In 1939, he is sent to Strasbourg to study the art of sabotage. He participates in the beginning of World War II fighting for France, and is captured by the Germans on June 11, 1940 while blowing up a bridge on the Aisne with friends from a French corps.

Later in the war, Goulet joins the assault section of Bagadou Stourm, Breton nationalist stormtroopers allied to the Germans. He also collaborates with the pro-Nazi nationalist newspaper L’Heure Bretonne. In 1941 in Paris, he becomes head of Bagadou Stourm and the “Youth Organizations” of the Breton National Party. The promotion of Bagadou Stourm officers is named “Patrick Pearse” to commemorate the 25th anniversary of the 1916 Easter Rising against British rule in Ireland.

After the liberation of France, Goulet travels with his wife and children to Ireland, and is sentenced to death as a Collaborationist by a French court in his absence. He acquires Irish citizenship in 1952 and becomes an art professor.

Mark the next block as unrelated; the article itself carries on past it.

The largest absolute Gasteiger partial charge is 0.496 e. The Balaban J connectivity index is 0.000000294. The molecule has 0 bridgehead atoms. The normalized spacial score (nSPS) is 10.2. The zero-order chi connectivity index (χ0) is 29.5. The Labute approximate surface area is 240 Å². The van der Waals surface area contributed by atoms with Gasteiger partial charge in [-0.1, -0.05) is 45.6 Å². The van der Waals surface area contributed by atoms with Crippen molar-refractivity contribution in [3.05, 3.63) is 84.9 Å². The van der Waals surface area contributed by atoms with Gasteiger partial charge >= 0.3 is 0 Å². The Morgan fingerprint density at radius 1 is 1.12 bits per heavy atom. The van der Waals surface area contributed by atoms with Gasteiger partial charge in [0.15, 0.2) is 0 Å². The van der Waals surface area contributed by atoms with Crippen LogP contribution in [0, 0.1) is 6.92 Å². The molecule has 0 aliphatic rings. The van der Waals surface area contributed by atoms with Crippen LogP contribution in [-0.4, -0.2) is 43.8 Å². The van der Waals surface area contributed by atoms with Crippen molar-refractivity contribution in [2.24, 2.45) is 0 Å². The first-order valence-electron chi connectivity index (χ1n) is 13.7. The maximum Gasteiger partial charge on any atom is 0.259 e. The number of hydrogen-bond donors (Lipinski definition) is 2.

Goulet is commissioned to create public works commemorating the Irish Republican Army (IRA) and other republicans, including the Custom House Memorial (Dublin), the East Mayo Brigade IRA Memorial, the Republican Memorial (Crossmaglen), and the Ballyseedy Memorial (Kerry). He exhibits regularly at the Royal Hibernian Academy, eventually becoming the RHA Professor of Sculpture. He is also made a member of Aosdána in 1982.

Towards the end of the 1960s, Goulet claims to have taken the reins of the Breton Liberation Front (Front de Libération de la Bretagne, or FLB) and to have been behind all their attacks.